Final Four head coach: Velimir Perasovic, Laboral Kutxa Vitoria-Gasteiz

Apr 29, 2016 by Euroleague.net Print
Final Four head coach: Velimir Perasovic, Laboral Kutxa Vitoria-Gasteiz

Having won three of them as a player, Velimir Perasovic is a man who knows something about lifting Euroleague titles. Perasovic returned this season for a second stint at Laboral Kutxa Vitoria Gasteiz and continues to add to his coaching success. The games in Berlin represent Perasovic's second Final Four as a head coach, exactly one decade after guiding this same club – known then as Tau Ceramica – to the second of its four consecutive Final Four appearances.

Now a coach who preaches defense, Perasovic had an impressive playing career, first and foremost for his ability to score. After winning three consecutive continental titles from 1989 through 1991 with Jugoplastika Split of his native Croatia, he spent more than a decade playing in Spain, where to this day he is considered among the best scorers in the history of the domestic league. On the national team scene, he was a world and European champion with Yugoslavia in 1990 and 1991, respectively, and an Olympic silver medalist with Croatia in 1992.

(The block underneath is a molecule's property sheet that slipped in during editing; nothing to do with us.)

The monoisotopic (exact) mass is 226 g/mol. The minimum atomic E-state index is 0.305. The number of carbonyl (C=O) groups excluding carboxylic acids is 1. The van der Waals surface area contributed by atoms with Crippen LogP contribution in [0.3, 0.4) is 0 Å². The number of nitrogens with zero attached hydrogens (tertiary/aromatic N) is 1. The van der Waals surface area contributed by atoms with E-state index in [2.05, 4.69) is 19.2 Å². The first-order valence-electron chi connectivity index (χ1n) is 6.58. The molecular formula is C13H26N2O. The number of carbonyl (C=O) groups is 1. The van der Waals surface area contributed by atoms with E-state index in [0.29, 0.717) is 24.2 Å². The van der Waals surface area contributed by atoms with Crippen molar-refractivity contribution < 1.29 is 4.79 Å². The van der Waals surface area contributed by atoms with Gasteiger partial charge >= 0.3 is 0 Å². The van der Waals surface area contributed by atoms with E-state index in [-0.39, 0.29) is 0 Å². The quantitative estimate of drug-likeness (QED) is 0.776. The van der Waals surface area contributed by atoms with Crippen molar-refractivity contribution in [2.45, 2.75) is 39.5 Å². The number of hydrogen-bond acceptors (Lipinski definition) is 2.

Perasovic began coaching at Split in 2003, but his first major success on the sidelines was guiding Tau to the 2006 Final Four. He led the team toward another Final Four in 2007, but a heart condition forced Perasovic to step down in the midst of a great campaign. He returned to the bench a year later and in following seasons coached Estudiantes Madrid, Cibona Zagreb and Anadolu Efes Istanbul before taking over Valencia Basket for four years. During that span, he guided Valencia to the Eurocup title in 2014.

Perasovic’s relationship with Vitoria-Gasteiz goes beyond coaching. He also played four years in the city and was a key player on the team that gave the club its only European trophy, the Saporta Cup, in 1996. As a coach, in addition to his Final Four experience, Perasovic led Tau to the Spanish Cup title and now gets his second chance to gain club immortality, and in the process become the first person to win the two major European trophies as both a player and a head coach.